What It’s Like to Drive Astrolab’s New FLEX Moon Rover

Samson Amore

Samson Amore is a reporter for dot.LA. He previously covered technology and entertainment for TheWrap and reported on the SoCal startup scene for the Los Angeles Business Journal. Samson is also a proud member of the Transgender Journalists Association. Send tips or pitches to samsonamore@dot.la and find him on Twitter at @Samsonamore. Pronouns: he/him

What It’s Like to Drive Astrolab’s New FLEX Moon Rover
Photo by Samson Amore

The last time NASA put a human-piloted lunar rover on the Moon was 50 years ago, back in 1972. Since he began his career in aerospace in 2000, Venturi Astrolab CEO Jaret Matthews has been dreaming of a return. A former engineer at NASA’s Jet Propulsion Laboratory as well as SpaceX, Matthews is hoping that the next time NASA touches down on the surface of our celestial neighbor, it will take one of his company’s lunar rovers with it.

Hawthorne-based Astrolab’s entry into the market is the FLEX rover. Coming in at over six feet tall and 1,100 pounds, FLEX is capable of holding payloads three times its weight. The goal is to use the vehicle as a transportation shuttle to ferry people and goods across the Moon.


“Its utility comes from whatever payload it happens to be moving—so that could be construction equipment, or it could be energy infrastructure, or people,” Matthews told dot.LA.

Though Astrolab only launched in 2020, the startup is in sprint mode and already has a working prototype of the FLEX, which dot.LA was invited to test drive last week.

Astrolab created a "mock Moon yard" in the parking lot of its Hawthorne headquarters.

Samson Amore

“It's not that much bigger than the Curiosity and Perseverance rovers that are on Mars right now,” Matthews said, referring to the most recent NASA models. While approximately the same size as the Apollo lunar rover, the FLEX features unprecedented payload capability.

In order to test the FLEX out on equitable terrain, Astrolab created a “mock Moon yard” in the parking lot of its Hawthorne headquarters. A pit of basalt littered with lava rocks, it’s a close simulation of the Moon’s surface—though expansion plans include a “mock Moon crater,” which would test FLEX’s ability to meet NASA’s requirement that rovers be able to climb a 20-degree slope.

For now, Astrolab hauls FLEX out to the desert for test runs, including a recent demonstration with former International Space Station commander Chris Hadfield, who called driving it “huge fun.”

The chariot-style rover’s platform descends to let us climb into its two-seat open cockpit. With a pilot at the helm, FLEX can drive side-to-side, in circles, or pitch forward and backward to climb up and down steep slopes. The rover can be controlled by someone on Earth, but because of the delay in transmitting data, Matthews said it’s more ideal to have a driver on board. Still, he added that Astrolab plans to pre-program the rover’s computer with instructions and tasks, so it can run automatically once it lands with the supervision of an earthbound engineer.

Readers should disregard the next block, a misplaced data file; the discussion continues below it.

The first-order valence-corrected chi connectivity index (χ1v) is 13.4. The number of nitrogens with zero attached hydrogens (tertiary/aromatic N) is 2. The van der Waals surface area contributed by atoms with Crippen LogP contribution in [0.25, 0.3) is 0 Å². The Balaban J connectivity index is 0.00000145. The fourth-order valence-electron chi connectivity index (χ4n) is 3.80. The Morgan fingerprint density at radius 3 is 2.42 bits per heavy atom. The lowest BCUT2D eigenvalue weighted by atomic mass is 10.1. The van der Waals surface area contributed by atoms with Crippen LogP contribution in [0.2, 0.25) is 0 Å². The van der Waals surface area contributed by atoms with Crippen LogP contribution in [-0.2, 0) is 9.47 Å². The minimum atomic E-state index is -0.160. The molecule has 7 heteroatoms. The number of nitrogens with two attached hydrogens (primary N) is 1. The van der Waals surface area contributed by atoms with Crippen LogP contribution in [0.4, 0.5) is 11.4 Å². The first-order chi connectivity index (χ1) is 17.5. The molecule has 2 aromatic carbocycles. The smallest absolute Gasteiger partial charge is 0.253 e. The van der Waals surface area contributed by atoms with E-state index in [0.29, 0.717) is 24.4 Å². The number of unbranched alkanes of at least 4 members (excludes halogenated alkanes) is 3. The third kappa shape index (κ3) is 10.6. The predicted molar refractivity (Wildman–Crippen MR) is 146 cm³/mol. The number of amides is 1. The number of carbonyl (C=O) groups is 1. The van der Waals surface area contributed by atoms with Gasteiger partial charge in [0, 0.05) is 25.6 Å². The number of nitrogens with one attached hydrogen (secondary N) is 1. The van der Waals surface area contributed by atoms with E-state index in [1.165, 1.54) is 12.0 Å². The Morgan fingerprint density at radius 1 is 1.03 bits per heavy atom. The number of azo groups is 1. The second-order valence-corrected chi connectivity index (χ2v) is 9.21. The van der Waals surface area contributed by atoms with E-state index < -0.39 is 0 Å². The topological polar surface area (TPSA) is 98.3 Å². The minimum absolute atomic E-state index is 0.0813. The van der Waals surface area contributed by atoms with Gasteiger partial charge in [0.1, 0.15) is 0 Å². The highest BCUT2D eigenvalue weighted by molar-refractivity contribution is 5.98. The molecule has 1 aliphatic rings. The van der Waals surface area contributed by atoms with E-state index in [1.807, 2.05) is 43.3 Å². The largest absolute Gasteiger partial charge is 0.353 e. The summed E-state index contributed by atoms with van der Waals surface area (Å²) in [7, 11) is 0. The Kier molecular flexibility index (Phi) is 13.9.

Steering FLEX is almost deceptively easy. The entire rover is controlled by an arcade-style joystick, with three buttons for speed adjustments. When driving the vehicle in-person, the driver must engage a “trigger” at all times to keep it in motion—ensuring that the rover stops immediately if an astronaut falls off.

The Astrolab FLEX rover parked in the warehouse. The Astrolab FLEX rover parked in the warehouse.Samson Amore

Matthews showed off several test payloads that FLEX uses, including a kit for collecting Moon samples, spare tires, a cable spool and crucially, a vertical solar array for backup power that could also carry cell service on the Moon. Already, a fully-charged solar battery gives the rover up to eight hours of drive time, with enough energy reserves to weather a cold night at the lunar south pole.

Four front-facing cameras equipped with headlights feed visuals to the computer on the rover’s dash. (These were also transmitted to the Astrolab employees standing several yards away, adjusting settings on a laptop.) Every part of the rover was tested rigorously against thermal vacuums, extreme vibrations, heat, cold and shock simulations to make sure it’ll hold up on the Moon’s tough, airless climate.

But first, it will have to get there. NASA has contracts out with six companies besides Astrolab, pitting them against each other to see which can create a viable lander for the 2025 Artemis mission. FLEX faces stiff competition from rovers by the likes of Jeff Bezos’ Blue Origin, which acquired rover startup Honeybee Robotics in January, as well as the team of Lockheed Martin and General Motors.

dot.LA reporter Samson Amore rode in the front seat of the FLEX rover. dot.LA reporter Samson Amore rode in the front seat of the FLEX rover.Samson Amore

“We want to have first-mover advantage, and it’s important we move as fast as possible,” Matthews said.

He noted that Elon Musk’s SpaceX now plays a critical role in NASA’s launch programs. Since working at both NASA and SpaceX, Matthews said he’s seen their goals merge.

“NASA and Elon [Musk] are both interested in ultimately seeing sustained human presence on the Moon and Mars,” Matthews said. “The goals of NASA and SpaceX are well-aligned: They both are trying to enable this future in which humanity is living and working in space continuously.”

In the meantime, Matthews said Astrolab might look to sell rovers for terrestrial use, delivering relief supplies to disaster areas or working construction jobs.

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